Alert Details

Computer Network Defence Alert State


Radar Page

The Computer Network Defence Alert State is designed to give a granular and more dynamic visualisation of the current security threat.  Increase in alert state will occur immediately upon detection of a new threat and drop again by one level each working day.  The rationale is that vulnerabilities often occur in clusters, therefore reducing the alert state again quickly, will increase your visibility of new threats to the same product.  It is important that the radar page is viewed at least daily in order to track these changes. Reductions in alert state occur at approximately 1900 GMT/UTC. Significant vulnerabilities may remain for longer. Vulnerabilities on this page are predominantly remotely executable, very few local server exploits will be shown.



Current Alerts


Novell has published a security update for Sentinel Log Manager.

More info.


the sctp_association_free function does not properly manage a certain backlog value, which allows remote attackers to cause a denial of service (socket outage) via a crafted SCTP packet.

More info.


Fixes are available for security vulnerabilities in IBM WebSphere Portal related to the Unified Task List (UTL) Portlet.  Among other vulnerabilities, a remote attacker could send specially-crafted SQL statements which could allow the attacker to view, add, modify or delete information in the back-end database.
More info.


A vulnerability in the web server hosting the Cisco Prime Data Center Network Manager could allow an unauthenticated, remote attacker to perform a cross-site scripting (XSS) attack against the user of a web interface.
More info.


Hitachi has acknowledged multiple vulnerabilities in multiple Hitachi Cosminexus and uCosminexus products, which can be exploited by malicious people to disclose sensitive information, manipulate certain data, cause a DoS (Denial of Service), and compromise a user's system.

More info.




A vulnerability allowing unauthorized download of system information from Innominate mGuard devices has been identified.   Exploitation of this vulnerability could allow a remote unauthenticated user access to release configuration information. While this is a minor vulnerability, it represents a method for further network reconnaissance.

More info.


A BIND flaw impacts BIG-IP products.  Remote attackers may be able to cause a denial-of-service (DoS) attack by making a query for an AAAA record.

More info.


A flaw in the RC4 algorithm has been identified in multiple F5 products.  This TLS/SSL vulnerability constitutes an inherent flaw in the RC4 cipher. While it is possible to mitigate this vulnerability by disabling the RC4 cipher for the vulnerable component/feature, administrators were advised to use the RC4 cipher to mitigate other vulnerabilities, such as the BEAST and Lucky 13 attacks.  Pick your poison...

More info.


Multiple vulnerabilities have been identified in SAP products.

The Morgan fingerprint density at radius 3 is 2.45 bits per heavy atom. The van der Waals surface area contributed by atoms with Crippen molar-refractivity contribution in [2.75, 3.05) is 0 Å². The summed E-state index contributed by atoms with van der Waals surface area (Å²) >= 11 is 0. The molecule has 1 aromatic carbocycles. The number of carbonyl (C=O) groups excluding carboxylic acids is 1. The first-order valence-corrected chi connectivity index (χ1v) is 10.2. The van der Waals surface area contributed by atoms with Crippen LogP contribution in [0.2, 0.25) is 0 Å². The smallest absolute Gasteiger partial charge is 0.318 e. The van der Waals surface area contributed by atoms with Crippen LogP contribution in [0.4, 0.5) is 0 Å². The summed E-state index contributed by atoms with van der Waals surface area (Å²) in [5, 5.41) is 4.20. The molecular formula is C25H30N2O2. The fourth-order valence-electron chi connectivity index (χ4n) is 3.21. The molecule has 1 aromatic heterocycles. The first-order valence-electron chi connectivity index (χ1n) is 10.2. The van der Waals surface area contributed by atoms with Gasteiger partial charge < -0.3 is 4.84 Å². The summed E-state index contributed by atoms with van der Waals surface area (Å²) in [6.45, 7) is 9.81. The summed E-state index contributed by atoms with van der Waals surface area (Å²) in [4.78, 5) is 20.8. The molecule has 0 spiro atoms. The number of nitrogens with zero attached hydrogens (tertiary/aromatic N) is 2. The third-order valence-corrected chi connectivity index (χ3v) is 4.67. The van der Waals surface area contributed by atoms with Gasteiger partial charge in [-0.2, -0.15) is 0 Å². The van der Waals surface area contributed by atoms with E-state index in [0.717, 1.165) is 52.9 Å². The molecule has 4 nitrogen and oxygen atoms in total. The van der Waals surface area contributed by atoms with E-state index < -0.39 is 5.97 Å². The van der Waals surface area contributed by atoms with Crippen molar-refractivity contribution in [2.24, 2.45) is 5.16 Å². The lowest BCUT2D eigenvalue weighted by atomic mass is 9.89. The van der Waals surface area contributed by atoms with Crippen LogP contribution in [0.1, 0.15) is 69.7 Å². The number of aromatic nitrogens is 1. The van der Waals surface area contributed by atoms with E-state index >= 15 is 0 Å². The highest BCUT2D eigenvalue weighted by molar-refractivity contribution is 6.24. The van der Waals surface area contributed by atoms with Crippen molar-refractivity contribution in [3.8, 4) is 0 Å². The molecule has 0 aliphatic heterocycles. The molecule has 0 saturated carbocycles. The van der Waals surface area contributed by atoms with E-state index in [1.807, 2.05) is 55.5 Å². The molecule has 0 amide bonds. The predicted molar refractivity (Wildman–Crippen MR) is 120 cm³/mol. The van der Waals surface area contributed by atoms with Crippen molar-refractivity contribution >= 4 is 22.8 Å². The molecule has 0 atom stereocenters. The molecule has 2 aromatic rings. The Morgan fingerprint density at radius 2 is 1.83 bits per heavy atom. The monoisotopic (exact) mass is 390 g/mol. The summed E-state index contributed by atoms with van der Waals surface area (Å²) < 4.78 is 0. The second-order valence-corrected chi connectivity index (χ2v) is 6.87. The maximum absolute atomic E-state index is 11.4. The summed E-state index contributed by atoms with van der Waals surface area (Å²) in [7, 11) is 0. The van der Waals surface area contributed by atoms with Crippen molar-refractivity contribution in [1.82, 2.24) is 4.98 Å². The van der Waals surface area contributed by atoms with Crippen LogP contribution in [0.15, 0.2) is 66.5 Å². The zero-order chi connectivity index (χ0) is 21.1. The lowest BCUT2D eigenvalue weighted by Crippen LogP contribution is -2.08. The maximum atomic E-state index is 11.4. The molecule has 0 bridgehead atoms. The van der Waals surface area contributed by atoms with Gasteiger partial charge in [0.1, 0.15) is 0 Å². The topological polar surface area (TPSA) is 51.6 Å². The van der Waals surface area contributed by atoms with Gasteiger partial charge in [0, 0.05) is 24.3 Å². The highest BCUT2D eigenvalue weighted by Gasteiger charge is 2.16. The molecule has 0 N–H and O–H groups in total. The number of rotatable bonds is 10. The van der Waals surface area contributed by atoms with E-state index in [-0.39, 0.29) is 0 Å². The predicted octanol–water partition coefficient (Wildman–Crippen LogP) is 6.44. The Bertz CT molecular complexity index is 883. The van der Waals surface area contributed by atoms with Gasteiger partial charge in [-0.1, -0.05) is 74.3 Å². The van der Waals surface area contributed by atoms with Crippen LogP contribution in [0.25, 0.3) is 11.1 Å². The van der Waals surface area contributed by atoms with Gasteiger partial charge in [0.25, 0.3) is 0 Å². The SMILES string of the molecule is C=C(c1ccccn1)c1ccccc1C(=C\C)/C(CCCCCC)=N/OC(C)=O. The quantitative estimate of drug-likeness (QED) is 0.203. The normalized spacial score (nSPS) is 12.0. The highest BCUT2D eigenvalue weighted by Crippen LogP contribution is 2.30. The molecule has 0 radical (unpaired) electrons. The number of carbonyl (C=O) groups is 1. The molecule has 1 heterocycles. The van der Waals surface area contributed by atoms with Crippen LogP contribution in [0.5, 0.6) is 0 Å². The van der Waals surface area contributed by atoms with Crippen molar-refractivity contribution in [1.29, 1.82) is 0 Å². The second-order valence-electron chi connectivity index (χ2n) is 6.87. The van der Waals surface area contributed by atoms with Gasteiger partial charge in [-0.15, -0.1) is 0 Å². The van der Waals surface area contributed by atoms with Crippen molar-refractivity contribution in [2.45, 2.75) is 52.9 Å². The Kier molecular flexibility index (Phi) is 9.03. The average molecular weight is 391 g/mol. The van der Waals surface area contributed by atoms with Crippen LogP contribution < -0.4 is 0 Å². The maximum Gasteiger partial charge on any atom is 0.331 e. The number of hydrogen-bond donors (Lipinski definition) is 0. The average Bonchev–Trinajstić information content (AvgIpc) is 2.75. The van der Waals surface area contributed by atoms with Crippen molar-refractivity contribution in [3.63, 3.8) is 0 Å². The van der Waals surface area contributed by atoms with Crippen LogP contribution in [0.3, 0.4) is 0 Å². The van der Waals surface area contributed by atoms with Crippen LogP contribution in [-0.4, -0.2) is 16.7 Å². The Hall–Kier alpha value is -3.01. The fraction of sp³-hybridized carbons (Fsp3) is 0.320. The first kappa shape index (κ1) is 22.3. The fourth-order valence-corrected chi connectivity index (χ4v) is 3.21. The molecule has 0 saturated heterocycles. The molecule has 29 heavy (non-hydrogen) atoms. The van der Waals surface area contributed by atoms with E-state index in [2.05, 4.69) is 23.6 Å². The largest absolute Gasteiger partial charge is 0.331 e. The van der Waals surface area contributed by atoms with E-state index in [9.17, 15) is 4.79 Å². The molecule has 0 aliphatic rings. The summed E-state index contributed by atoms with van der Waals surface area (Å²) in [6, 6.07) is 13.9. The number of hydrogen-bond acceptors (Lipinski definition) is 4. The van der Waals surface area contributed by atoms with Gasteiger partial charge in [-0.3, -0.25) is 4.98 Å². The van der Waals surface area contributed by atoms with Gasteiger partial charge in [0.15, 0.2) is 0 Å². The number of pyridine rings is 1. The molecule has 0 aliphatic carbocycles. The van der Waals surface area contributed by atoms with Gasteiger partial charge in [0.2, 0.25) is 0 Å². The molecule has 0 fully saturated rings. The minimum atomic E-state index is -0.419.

More info.


a vulnerability has been identified in multiple Dell SonicWALL products, which can be exploited by malicious people to conduct cross-site scripting attacks.

More info.


Microsoft revised a previously published advisory to announce that the stricter Windows Authenticode signature verification behavior originally enforced by default will be enabled on an opt-in basis and not made a default behavior in supported releases of Microsoft Windows.

More info.


Android contains hard-coded certificates from several developers so it can give apps created by those developers special access and privileges inside the OS.  One such certificate belongs to Adobe and gives apps signed by it, or by certificates issued by it, the power to inject code into other installed apps.  an attacker can sign a malicious app with a certificate that appears to be signed by the hard-coded Adobe certificate, but actually isn't. As long as the Adobe certificate is present in the app's certificate chain, the system will take code from the app and inject it into other installed apps

More info.


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Alert Definitions

NORMAL This alert state represents the normal level of security with minimal activity relating to the product.  The next stage above this level is 2, however falling alerts will go through 1 when returning to normal.

LOW This alert state indicates that an alert has been recognised for this product within the last few days but it is now returning to normal.  Inclusion of this level is for viewers that don't monitor this alert system regularly.

INCREASED This alert state indicates a need to increase the security posture due to an emerging threat for which there is currently no exploit, or you are witnessing the reduction in alert state after being at level 3 for more than 1 working day.

HIGH This alert state indicates a significant threat to the product, where exploits exist or where the vulnerability is potentially devastating.

PATCHES This alert state indicates that patches are available for vulnerabilities that had previously resulted in a need for the alert state to increase and subsequently fall. The level of 2 or 3 indicates the urgency to patch.

EXPLOIT This alert state indicates that exploit code is available for vulnerabilities that had previously resulted in a need for the alert state to increase and subsequently fall. The level of 2 or 3 indicates the threat of the exploit.


ZERO This alert state indicates that a vulnerability has been announced without the opportunity for the vendor to patch it before the details are made known.  These can be especially dangerous if exploit code is available. The level of 2 or 3 indicates the threat of the vulnerability.


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